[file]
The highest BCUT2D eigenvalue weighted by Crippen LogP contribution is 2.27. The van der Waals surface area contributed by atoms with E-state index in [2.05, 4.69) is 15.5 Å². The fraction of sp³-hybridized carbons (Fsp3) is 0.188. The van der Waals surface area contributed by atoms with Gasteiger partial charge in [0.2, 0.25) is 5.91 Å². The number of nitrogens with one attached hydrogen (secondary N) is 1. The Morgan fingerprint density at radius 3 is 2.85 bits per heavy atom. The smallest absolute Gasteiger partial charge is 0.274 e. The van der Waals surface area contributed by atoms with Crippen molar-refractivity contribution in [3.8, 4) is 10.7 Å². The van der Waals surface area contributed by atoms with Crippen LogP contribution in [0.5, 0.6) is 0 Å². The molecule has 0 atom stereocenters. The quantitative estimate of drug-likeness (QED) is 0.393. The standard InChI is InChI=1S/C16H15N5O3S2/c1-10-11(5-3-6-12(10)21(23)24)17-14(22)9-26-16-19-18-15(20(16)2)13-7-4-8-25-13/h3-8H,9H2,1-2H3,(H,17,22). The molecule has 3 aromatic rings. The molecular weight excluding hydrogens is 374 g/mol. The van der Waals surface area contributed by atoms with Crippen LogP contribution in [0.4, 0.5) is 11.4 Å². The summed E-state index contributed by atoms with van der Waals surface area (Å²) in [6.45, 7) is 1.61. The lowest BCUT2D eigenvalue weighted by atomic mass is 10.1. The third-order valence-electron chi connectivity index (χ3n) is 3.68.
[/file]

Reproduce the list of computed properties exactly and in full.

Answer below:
The highest BCUT2D eigenvalue weighted by Crippen LogP contribution is 2.27. The van der Waals surface area contributed by atoms with E-state index in [2.05, 4.69) is 15.5 Å². The fraction of sp³-hybridized carbons (Fsp3) is 0.188. The van der Waals surface area contributed by atoms with Gasteiger partial charge in [0.2, 0.25) is 5.91 Å². The number of nitrogens with one attached hydrogen (secondary N) is 1. The Morgan fingerprint density at radius 3 is 2.85 bits per heavy atom. The smallest absolute Gasteiger partial charge is 0.274 e. The van der Waals surface area contributed by atoms with Crippen molar-refractivity contribution in [3.8, 4) is 10.7 Å². The van der Waals surface area contributed by atoms with Crippen LogP contribution in [0.5, 0.6) is 0 Å². The molecule has 0 atom stereocenters. The quantitative estimate of drug-likeness (QED) is 0.393. The standard InChI is InChI=1S/C16H15N5O3S2/c1-10-11(5-3-6-12(10)21(23)24)17-14(22)9-26-16-19-18-15(20(16)2)13-7-4-8-25-13/h3-8H,9H2,1-2H3,(H,17,22). The molecule has 3 aromatic rings. The molecular weight excluding hydrogens is 374 g/mol. The van der Waals surface area contributed by atoms with Crippen LogP contribution in [0.4, 0.5) is 11.4 Å². The summed E-state index contributed by atoms with van der Waals surface area (Å²) in [6.45, 7) is 1.61. The lowest BCUT2D eigenvalue weighted by atomic mass is 10.1. The third-order valence-electron chi connectivity index (χ3n) is 3.68.